“We don’t serve our milkshakes,” a staffer at Portland Burger proudly tells me, “we parade them through the lobby.” And if any shake deserves such pageantry, it’s those made by this downtown rock-themed restaurant. The chalkboard menu lists a whopping 24 varieties, and each one is as striking as the whimsical characters in the Mario DeLeon murals that practically leap off the walls. Here, the booze-infused milkshakes ($11.06) are as much the work of the customers as they are the employees—at least the concept portion of the process. That’s how the Butterfinger I ordered was invented: Someone asked for a combination of two new flavors and liked it so much the shop whipped up more and passed samples out to other diners who all agreed it tasted like the candy bar. To achieve that nutty-cocoa blend, Portland Burger starts with a base of vanilla Darigold ice cream, plops in a gob of extra-crunchy Monarch Peanut Butter and some Grandmother’s Chocolate Chip Cookies, then mixes the contents by hand for 20 seconds before finishing the shake in a machine. A mountain peak of Reddi-wip is topped with chocolate and caramel syrups, peanuts, and cookie crumbles. Clearly, milkshake making has been taken to a new artistic level at Portland Burger, and you can see—and taste—more of these masterpieces once the brand launches Portland Shakes as an internal pop-up and, eventually, its own brick-and-mortar. AP.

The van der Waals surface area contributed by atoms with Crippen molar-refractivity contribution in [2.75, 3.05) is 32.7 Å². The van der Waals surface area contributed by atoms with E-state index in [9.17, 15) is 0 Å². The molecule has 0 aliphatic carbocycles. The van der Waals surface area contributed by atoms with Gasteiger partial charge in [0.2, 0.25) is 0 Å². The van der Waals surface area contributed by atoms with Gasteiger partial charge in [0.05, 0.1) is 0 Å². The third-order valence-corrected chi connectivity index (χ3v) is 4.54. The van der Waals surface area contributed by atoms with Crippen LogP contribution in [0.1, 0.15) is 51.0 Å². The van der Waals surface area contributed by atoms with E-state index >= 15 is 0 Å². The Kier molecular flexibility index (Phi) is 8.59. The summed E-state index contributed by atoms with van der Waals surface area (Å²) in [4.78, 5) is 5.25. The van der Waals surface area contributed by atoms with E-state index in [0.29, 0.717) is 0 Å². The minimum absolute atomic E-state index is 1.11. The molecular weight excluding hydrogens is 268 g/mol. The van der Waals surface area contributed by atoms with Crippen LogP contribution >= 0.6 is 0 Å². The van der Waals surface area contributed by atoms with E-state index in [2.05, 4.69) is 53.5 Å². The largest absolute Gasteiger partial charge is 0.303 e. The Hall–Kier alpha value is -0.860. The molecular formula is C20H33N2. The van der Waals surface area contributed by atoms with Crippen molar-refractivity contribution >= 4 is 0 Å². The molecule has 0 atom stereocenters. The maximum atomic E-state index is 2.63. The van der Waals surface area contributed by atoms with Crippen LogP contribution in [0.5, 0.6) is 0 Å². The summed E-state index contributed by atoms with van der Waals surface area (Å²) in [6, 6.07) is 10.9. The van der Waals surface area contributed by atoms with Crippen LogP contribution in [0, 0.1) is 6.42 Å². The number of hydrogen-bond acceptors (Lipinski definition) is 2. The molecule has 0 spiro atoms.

Portland Burger Portland Burger. Photo by Andi Prewitt.

Rally Pizza

8070 E Mill Plain Blvd., Vancouver, Wash., 360-524-9000, 3-8 pm Monday-Thursday, noon-8 pm Friday-Sunday.